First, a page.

Europe’s banking regulator has demanded that all EU lenders stop their planned dividend payments and share buybacks — stepping up its guidance in line with the latest call for a payout freeze during the coronavirus pandemic by the European Central Bank.
In a series of statements issued late on Tuesday, the European Banking Authority said it now “urges all banks to refrain from dividends distribution or share buybacks which result in a capital distribution outside the banking system, in order to maintain its robust capitalisation”. In its previous guidance, on March 12, the regulator had said only that it “urged banks to follow prudent dividend and other distribution policies”.
Since then, the eurozone’s central bank has intervened, stating that banks in the bloc should not pay dividends for the financial years 2019 and 2020 until at least October. Its move was intended to increase banks capacity to absorb losses and support lending to households, small businesses and corporates affected by the coronavirus pandemic.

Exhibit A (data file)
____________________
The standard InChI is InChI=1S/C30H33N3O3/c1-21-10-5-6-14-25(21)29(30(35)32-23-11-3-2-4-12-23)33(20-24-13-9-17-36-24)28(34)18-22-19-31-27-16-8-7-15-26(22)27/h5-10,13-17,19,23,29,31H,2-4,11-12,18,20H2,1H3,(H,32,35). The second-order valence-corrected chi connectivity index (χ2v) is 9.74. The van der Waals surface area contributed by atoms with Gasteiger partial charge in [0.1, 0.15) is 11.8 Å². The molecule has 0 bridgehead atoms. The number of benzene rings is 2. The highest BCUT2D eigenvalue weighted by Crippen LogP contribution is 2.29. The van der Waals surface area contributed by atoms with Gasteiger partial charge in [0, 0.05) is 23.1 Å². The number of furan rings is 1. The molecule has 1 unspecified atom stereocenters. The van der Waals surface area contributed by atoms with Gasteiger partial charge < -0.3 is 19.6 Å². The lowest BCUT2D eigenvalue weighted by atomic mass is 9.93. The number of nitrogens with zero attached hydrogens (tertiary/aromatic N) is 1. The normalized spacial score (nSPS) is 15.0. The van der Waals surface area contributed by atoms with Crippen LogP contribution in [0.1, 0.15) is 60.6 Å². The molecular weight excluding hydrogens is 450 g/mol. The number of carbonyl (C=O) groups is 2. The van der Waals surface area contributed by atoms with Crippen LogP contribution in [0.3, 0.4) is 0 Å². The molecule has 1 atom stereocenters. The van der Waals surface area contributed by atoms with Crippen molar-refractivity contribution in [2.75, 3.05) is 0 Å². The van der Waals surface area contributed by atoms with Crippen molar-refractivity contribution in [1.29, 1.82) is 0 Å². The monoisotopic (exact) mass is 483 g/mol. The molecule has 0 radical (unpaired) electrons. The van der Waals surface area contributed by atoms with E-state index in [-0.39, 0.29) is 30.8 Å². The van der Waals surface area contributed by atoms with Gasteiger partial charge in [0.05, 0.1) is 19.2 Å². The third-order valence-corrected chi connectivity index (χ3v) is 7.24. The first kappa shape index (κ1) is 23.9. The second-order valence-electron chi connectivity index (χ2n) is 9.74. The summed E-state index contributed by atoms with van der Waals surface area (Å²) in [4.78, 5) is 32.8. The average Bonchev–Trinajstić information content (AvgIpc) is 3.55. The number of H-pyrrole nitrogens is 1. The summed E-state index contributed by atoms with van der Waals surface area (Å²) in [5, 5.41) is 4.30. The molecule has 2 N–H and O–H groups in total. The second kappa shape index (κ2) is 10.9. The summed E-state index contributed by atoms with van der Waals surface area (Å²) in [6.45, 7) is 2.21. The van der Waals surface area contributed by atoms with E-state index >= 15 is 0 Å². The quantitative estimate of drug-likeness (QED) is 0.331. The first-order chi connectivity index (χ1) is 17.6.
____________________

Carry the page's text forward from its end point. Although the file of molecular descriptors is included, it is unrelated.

In addition, the EBA told national regulators to make banks review their remuneration policies — including bonus payments — to ensure they are “reflecting the current economic situation” as well as the banks’ own finances. In its guidance it said variable pay should be set at “a conservative level” with bonuses deferred for longer periods and with a larger proportion paid in shares. Restraint was necessary, the regulator said, “to achieve an appropriate alignment with risks stemming from the Covid-19 pandemic”.
Last Friday, Andrea Enria, chair of the ECB's supervisory board had argued that a contribution to the fight against coronavirus was required from both bankers and their shareholders — noting that up to €30bn of dividend payouts could instead be retained.
On Tuesday, the EBA reinforced that message, stating that banks’ capital distributions “should serve the need to support the local and the broader European economies . . . particularly crucial in this time of crisis”.
It added that any banks believing they were legally required to go through with previously announced dividend payments or share buybacks should immediately consult their national regulators.
Lenders were also reminded that the loosening of capital buffers by regulators was solely intended help them finance their struggling corporate and retail customers — and not to increase the returns for shareholders.
At the same time, the EBA provided additional guidance on how EU banks could be flexible in their supervisory reporting and emphasised the need to take measures to prevent money laundering and terrorist financing.
Get alerts on European Banking Authority when a new story is published